AMRs for sorting have a reclining tray and a barcode reader enabling them to sort packages and place them in the appropriate outgoing line. At the pick station, the operator deposits the packages in the robot, which, in turn, scans the label, processes the information, and brings the parcels to the dispatch area.
Another type of robot for sorting is one that operates on mezzanines. It has entry channels for goods coming from an upper level and exit ramps that lead to the dispatch area. Workers place the packages in the robots, which receive the incoming products, sort them, and take them to the corresponding exit.
Advantages of AMRs
The three main advantages of mobile robots in the warehouse are:
- Flexibility and fast implementation: as it’s not necessary to predefine the routes these machines need to follow, the deployment phase is significantly shortened. The robot is capable of “making decisions” and adapting to changes based on information in its surroundings through the use of AI and machine learning. For example, it can distinguish between a rack (permanent obstacle) and a forklift (temporary obstacle), acting accordingly.
- Accuracy: advances in navigation technology, robotic vision, and sensors are increasing the safety and dexterity of robots when performing tasks.
- Connectivity: mobile robots are integrated with the other systems operating in the installation. This will be reinforced with the progressive implementation of 5G technology. These robots can, thus, perfect their operation, and they represent an additional source of data on the logistics operations taking place in the storage facility.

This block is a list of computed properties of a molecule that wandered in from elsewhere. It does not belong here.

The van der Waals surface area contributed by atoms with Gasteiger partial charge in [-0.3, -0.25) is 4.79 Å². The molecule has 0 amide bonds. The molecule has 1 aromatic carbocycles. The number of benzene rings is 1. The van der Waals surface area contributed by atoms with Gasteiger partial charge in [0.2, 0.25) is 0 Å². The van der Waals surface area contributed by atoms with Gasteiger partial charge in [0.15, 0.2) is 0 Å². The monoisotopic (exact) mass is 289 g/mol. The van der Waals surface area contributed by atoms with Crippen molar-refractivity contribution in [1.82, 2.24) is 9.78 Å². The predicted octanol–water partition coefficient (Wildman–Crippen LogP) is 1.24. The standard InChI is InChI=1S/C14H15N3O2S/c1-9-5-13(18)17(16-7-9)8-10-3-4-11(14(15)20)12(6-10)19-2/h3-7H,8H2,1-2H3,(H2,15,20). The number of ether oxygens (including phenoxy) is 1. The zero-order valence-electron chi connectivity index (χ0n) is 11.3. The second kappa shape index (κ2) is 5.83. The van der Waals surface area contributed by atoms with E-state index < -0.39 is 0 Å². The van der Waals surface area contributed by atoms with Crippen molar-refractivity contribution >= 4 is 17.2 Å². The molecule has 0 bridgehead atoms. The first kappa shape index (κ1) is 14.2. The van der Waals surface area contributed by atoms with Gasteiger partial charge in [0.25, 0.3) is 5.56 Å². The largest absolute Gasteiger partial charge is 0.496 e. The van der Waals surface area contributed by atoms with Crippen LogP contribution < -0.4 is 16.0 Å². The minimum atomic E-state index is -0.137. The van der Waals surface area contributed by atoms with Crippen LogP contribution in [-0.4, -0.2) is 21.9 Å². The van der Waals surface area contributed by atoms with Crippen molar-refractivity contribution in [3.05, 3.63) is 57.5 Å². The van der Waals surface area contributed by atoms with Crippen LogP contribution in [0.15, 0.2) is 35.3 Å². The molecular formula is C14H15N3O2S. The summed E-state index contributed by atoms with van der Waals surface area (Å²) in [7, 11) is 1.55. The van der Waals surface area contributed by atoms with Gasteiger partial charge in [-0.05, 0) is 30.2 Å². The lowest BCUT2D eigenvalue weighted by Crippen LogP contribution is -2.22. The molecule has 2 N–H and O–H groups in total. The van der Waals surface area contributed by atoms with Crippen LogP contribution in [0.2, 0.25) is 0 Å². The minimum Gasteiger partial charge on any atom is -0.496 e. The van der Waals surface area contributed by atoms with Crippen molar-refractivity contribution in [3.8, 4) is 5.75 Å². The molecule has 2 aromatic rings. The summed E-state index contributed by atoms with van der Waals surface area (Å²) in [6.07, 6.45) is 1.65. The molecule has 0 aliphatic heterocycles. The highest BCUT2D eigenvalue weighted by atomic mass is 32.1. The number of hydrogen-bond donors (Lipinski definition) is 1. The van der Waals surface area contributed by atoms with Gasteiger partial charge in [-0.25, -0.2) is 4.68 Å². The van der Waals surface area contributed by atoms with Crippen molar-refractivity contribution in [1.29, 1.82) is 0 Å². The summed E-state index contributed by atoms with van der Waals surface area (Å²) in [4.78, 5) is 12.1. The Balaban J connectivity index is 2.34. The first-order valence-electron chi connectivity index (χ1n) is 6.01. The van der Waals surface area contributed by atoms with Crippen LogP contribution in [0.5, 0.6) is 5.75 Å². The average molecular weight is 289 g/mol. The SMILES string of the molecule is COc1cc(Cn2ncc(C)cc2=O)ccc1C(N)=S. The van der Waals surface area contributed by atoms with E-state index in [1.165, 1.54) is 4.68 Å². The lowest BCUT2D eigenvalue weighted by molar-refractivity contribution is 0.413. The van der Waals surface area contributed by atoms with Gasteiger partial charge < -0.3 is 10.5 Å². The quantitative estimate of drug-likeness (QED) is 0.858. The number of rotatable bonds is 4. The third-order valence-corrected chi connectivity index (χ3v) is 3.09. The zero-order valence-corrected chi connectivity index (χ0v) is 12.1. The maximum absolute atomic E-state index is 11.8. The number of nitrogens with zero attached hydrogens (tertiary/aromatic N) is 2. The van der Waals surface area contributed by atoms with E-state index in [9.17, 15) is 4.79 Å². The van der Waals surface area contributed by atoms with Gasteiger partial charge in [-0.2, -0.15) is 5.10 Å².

AMRs vs. AGVs
Autonomous mobile robots are most often compared with automated guided vehicle (AGVs), which are well established in warehouses.
The main difference between automated guided vehicles and mobile robots lies in the distinction between an automated and an autonomous system. While AGVs move along a predefined path that they detect by means of laser- or wire-guided systems, autonomous robots continuously adjust their route, thanks to AI. Load capacity accounts for another marked contrast: autonomous mobile robots usually operate with boxes or lightweight packages, whereas AGVs are normally used with pallets.
As for market trends, the AGV sector saw an overall increase of 6.8% in 2019, according to Research and Markets’ Automated Guided Vehicle Market Analysis. AMRs, however, grew at a rate of over 20%, as stated in a report by consulting firm IDC.